For the most part, the rubrics for the 2020 AP exams will remain the same as they have been in previous years; there are some slight alterations that have been made, but this has been done to increase the likelihood of finishing the test in the allotted time period. The exams will be scored in a psychometric manner, meaning point values for the free-response questions and score translations will be figured out after the testing window has closed and all student materials have been submitted. As for final results, students will receive their AP scores in early July if they take the test on the first date available; students who take the June exam can expect their scores to be released anywhere from late-July to early-August. Acceptable scores can then be sent to colleges where the exam grade will count as a passed course, usually one or two entry-level classes depending on the score obtained.

A vast amount of resources have been concocted by the College Board to assist students as they attempt to prepare for the new exam format. To review content that has been covered in schools throughout the year, there is an AP YouTube channel that uploads videos daily for each course offered. If one desires, they can watch the live videos and interact with the AP instructors who are teaching the class and ask questions that they may have about the topic being discussed. The recorded seminars are uploaded onto the channel so that those who cannot attend the live review still have the opportunity to read through the power points and refresh themselves on any materials that they wish. Going along with this, an Optional Student Practice Section has been added to the AP Classroom web page that students have accounts for so that they may practice responding to essay questions and timing themselves while they do so in order to put themselves in the proper mindset for the actual exam. These are undeniably useful tools, for they have been created by the College Board, and students should utilize them as they work to retain information that will aid them in getting a five on their upcoming AP test.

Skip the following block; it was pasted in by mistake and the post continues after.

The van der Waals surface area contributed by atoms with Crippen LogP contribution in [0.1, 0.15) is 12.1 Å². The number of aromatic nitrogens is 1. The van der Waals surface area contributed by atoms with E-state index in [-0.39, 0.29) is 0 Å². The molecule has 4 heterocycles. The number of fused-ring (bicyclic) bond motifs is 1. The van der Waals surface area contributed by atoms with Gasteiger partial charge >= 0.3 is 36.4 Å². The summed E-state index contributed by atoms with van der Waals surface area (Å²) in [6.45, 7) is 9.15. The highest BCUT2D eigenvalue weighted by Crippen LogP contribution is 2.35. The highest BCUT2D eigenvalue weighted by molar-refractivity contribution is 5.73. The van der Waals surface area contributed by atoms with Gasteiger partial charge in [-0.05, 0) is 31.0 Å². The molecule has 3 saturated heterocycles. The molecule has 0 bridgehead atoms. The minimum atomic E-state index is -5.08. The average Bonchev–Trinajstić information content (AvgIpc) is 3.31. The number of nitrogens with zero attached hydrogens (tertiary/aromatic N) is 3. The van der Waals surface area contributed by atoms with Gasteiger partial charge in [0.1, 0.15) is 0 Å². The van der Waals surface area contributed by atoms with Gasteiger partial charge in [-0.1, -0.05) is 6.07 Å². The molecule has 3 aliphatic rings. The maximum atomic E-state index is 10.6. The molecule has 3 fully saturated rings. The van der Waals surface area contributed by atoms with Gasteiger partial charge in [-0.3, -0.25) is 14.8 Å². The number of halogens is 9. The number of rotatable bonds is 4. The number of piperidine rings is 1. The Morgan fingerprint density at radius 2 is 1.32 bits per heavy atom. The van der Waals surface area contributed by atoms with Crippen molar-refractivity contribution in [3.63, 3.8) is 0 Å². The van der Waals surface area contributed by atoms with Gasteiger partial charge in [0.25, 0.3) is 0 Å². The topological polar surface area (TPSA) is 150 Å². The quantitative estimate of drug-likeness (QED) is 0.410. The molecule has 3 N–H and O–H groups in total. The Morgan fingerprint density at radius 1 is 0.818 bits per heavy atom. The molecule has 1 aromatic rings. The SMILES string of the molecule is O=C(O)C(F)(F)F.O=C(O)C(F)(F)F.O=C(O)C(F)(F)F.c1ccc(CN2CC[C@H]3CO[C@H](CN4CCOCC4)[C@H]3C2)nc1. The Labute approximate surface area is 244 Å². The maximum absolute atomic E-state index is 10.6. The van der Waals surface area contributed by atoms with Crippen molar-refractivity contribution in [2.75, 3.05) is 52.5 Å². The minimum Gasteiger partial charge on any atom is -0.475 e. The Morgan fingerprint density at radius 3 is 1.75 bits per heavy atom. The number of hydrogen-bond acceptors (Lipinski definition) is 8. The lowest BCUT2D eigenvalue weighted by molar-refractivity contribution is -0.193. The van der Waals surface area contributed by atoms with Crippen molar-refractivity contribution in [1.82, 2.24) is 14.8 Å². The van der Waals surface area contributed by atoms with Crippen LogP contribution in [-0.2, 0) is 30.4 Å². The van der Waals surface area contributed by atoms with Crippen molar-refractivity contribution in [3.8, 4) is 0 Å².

Though the current situation is unprecedented and evoking a high amount of stress, it is key to focus one’s mind on the positive events that are occurring (like the approaching of the AP exams) and focus on something that can be individually controlled, such as one’s AP scores. Students are advised to study, relax, and ace the test!

For more information about the featured image, click here.